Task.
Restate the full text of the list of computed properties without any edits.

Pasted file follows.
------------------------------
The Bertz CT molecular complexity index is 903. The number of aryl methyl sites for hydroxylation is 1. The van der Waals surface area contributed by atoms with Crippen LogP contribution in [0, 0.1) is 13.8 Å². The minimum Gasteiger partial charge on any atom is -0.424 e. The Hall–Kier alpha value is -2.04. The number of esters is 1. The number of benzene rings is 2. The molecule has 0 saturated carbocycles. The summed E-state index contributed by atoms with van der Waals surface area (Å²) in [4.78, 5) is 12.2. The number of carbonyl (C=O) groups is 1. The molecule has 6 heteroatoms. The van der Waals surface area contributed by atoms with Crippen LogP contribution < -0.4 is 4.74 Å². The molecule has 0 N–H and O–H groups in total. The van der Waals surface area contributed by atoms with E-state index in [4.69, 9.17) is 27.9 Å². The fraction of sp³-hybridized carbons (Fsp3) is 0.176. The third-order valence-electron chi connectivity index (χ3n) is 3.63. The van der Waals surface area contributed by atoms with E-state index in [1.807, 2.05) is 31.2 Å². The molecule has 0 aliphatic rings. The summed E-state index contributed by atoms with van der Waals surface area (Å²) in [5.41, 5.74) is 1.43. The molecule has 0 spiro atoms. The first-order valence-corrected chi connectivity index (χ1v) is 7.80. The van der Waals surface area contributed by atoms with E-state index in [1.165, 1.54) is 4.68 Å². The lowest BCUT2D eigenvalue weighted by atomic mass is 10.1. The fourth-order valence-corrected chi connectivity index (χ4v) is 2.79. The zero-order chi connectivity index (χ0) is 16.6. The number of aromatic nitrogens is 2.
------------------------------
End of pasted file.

The Bertz CT molecular complexity index is 903. The number of aryl methyl sites for hydroxylation is 1. The van der Waals surface area contributed by atoms with Crippen LogP contribution in [0, 0.1) is 13.8 Å². The minimum Gasteiger partial charge on any atom is -0.424 e. The Hall–Kier alpha value is -2.04. The number of esters is 1. The number of benzene rings is 2. The molecule has 0 saturated carbocycles. The summed E-state index contributed by atoms with van der Waals surface area (Å²) in [4.78, 5) is 12.2. The number of carbonyl (C=O) groups is 1. The molecule has 6 heteroatoms. The van der Waals surface area contributed by atoms with Crippen LogP contribution < -0.4 is 4.74 Å². The molecule has 0 N–H and O–H groups in total. The van der Waals surface area contributed by atoms with E-state index in [4.69, 9.17) is 27.9 Å². The fraction of sp³-hybridized carbons (Fsp3) is 0.176. The third-order valence-electron chi connectivity index (χ3n) is 3.63. The van der Waals surface area contributed by atoms with E-state index in [1.807, 2.05) is 31.2 Å². The molecule has 0 aliphatic rings. The summed E-state index contributed by atoms with van der Waals surface area (Å²) in [5.41, 5.74) is 1.43. The molecule has 0 spiro atoms. The first-order valence-corrected chi connectivity index (χ1v) is 7.80. The van der Waals surface area contributed by atoms with E-state index in [1.165, 1.54) is 4.68 Å². The lowest BCUT2D eigenvalue weighted by atomic mass is 10.1. The fourth-order valence-corrected chi connectivity index (χ4v) is 2.79. The zero-order chi connectivity index (χ0) is 16.6. The number of aromatic nitrogens is 2.